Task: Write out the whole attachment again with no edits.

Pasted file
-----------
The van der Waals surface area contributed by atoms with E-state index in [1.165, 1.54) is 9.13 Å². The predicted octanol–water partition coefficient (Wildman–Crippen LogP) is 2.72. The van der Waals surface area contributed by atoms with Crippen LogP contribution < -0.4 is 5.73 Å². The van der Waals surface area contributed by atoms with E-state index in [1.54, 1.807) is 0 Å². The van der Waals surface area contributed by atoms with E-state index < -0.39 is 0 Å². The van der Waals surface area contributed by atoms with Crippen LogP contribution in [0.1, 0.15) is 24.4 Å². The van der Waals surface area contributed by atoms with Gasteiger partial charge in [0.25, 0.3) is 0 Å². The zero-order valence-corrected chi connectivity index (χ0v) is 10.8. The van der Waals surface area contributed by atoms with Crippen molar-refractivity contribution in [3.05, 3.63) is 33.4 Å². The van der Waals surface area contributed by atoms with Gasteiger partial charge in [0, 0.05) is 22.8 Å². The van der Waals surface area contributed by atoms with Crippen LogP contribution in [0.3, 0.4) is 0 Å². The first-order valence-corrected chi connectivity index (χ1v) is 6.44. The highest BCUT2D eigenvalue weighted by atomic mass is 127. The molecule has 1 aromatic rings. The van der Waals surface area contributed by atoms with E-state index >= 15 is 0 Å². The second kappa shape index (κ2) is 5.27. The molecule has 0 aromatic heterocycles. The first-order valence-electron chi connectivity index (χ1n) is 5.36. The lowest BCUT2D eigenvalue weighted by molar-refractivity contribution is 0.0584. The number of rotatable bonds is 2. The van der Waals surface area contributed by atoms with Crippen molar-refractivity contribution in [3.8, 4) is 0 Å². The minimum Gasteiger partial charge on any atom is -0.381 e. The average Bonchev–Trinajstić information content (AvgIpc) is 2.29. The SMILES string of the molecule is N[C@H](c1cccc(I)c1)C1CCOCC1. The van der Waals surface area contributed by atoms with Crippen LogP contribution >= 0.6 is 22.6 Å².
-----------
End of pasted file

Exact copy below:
The van der Waals surface area contributed by atoms with E-state index in [1.165, 1.54) is 9.13 Å². The predicted octanol–water partition coefficient (Wildman–Crippen LogP) is 2.72. The van der Waals surface area contributed by atoms with Crippen LogP contribution < -0.4 is 5.73 Å². The van der Waals surface area contributed by atoms with E-state index in [1.54, 1.807) is 0 Å². The van der Waals surface area contributed by atoms with E-state index < -0.39 is 0 Å². The van der Waals surface area contributed by atoms with Crippen LogP contribution in [0.1, 0.15) is 24.4 Å². The van der Waals surface area contributed by atoms with Gasteiger partial charge in [0.25, 0.3) is 0 Å². The zero-order valence-corrected chi connectivity index (χ0v) is 10.8. The van der Waals surface area contributed by atoms with Crippen molar-refractivity contribution in [3.05, 3.63) is 33.4 Å². The van der Waals surface area contributed by atoms with Gasteiger partial charge in [0, 0.05) is 22.8 Å². The van der Waals surface area contributed by atoms with Crippen LogP contribution in [0.3, 0.4) is 0 Å². The first-order valence-corrected chi connectivity index (χ1v) is 6.44. The highest BCUT2D eigenvalue weighted by atomic mass is 127. The molecule has 1 aromatic rings. The van der Waals surface area contributed by atoms with E-state index >= 15 is 0 Å². The second kappa shape index (κ2) is 5.27. The molecule has 0 aromatic heterocycles. The first-order valence-electron chi connectivity index (χ1n) is 5.36. The lowest BCUT2D eigenvalue weighted by molar-refractivity contribution is 0.0584. The number of rotatable bonds is 2. The van der Waals surface area contributed by atoms with Crippen molar-refractivity contribution in [3.8, 4) is 0 Å². The minimum Gasteiger partial charge on any atom is -0.381 e. The average Bonchev–Trinajstić information content (AvgIpc) is 2.29. The SMILES string of the molecule is N[C@H](c1cccc(I)c1)C1CCOCC1. The van der Waals surface area contributed by atoms with Crippen LogP contribution >= 0.6 is 22.6 Å².